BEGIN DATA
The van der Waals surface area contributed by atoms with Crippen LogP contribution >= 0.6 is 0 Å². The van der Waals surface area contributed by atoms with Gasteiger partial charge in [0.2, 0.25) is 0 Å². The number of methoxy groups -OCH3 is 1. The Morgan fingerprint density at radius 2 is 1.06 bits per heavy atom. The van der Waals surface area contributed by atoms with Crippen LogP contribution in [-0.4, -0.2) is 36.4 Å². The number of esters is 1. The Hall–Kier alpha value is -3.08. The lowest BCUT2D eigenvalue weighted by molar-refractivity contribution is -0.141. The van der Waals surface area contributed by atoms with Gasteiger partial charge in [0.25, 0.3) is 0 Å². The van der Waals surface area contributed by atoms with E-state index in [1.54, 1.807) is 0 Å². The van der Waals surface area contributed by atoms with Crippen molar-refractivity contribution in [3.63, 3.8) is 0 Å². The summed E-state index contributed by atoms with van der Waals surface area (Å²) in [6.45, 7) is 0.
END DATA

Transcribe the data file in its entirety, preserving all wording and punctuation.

The van der Waals surface area contributed by atoms with Crippen LogP contribution >= 0.6 is 0 Å². The van der Waals surface area contributed by atoms with Gasteiger partial charge in [0.2, 0.25) is 0 Å². The number of methoxy groups -OCH3 is 1. The Morgan fingerprint density at radius 2 is 1.06 bits per heavy atom. The van der Waals surface area contributed by atoms with Crippen LogP contribution in [-0.4, -0.2) is 36.4 Å². The number of esters is 1. The Hall–Kier alpha value is -3.08. The lowest BCUT2D eigenvalue weighted by molar-refractivity contribution is -0.141. The van der Waals surface area contributed by atoms with Gasteiger partial charge in [0.25, 0.3) is 0 Å². The van der Waals surface area contributed by atoms with E-state index in [1.54, 1.807) is 0 Å². The van der Waals surface area contributed by atoms with Crippen molar-refractivity contribution in [3.63, 3.8) is 0 Å². The summed E-state index contributed by atoms with van der Waals surface area (Å²) in [6.45, 7) is 0.